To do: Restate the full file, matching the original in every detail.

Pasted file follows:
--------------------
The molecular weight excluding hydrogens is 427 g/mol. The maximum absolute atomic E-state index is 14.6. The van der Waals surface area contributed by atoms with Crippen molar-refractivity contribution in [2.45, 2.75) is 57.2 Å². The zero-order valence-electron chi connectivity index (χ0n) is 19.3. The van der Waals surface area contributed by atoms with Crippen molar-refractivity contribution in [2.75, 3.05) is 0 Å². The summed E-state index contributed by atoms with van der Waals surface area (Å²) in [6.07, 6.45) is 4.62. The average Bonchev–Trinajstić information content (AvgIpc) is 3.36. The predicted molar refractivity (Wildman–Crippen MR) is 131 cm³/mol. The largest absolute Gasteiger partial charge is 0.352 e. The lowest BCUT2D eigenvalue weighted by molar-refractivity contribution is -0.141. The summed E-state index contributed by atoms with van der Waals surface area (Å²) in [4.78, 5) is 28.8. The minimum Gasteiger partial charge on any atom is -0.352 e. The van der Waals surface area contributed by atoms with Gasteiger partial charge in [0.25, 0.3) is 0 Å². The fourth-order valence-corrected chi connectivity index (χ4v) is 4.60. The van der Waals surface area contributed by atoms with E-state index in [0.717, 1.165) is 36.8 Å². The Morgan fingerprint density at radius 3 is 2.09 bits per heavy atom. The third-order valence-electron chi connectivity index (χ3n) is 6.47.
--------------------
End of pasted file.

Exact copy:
The molecular weight excluding hydrogens is 427 g/mol. The maximum absolute atomic E-state index is 14.6. The van der Waals surface area contributed by atoms with Crippen molar-refractivity contribution in [2.45, 2.75) is 57.2 Å². The zero-order valence-electron chi connectivity index (χ0n) is 19.3. The van der Waals surface area contributed by atoms with Crippen molar-refractivity contribution in [2.75, 3.05) is 0 Å². The summed E-state index contributed by atoms with van der Waals surface area (Å²) in [6.07, 6.45) is 4.62. The average Bonchev–Trinajstić information content (AvgIpc) is 3.36. The predicted molar refractivity (Wildman–Crippen MR) is 131 cm³/mol. The largest absolute Gasteiger partial charge is 0.352 e. The lowest BCUT2D eigenvalue weighted by molar-refractivity contribution is -0.141. The summed E-state index contributed by atoms with van der Waals surface area (Å²) in [4.78, 5) is 28.8. The minimum Gasteiger partial charge on any atom is -0.352 e. The van der Waals surface area contributed by atoms with Gasteiger partial charge in [0.25, 0.3) is 0 Å². The fourth-order valence-corrected chi connectivity index (χ4v) is 4.60. The van der Waals surface area contributed by atoms with E-state index in [0.717, 1.165) is 36.8 Å². The Morgan fingerprint density at radius 3 is 2.09 bits per heavy atom. The third-order valence-electron chi connectivity index (χ3n) is 6.47.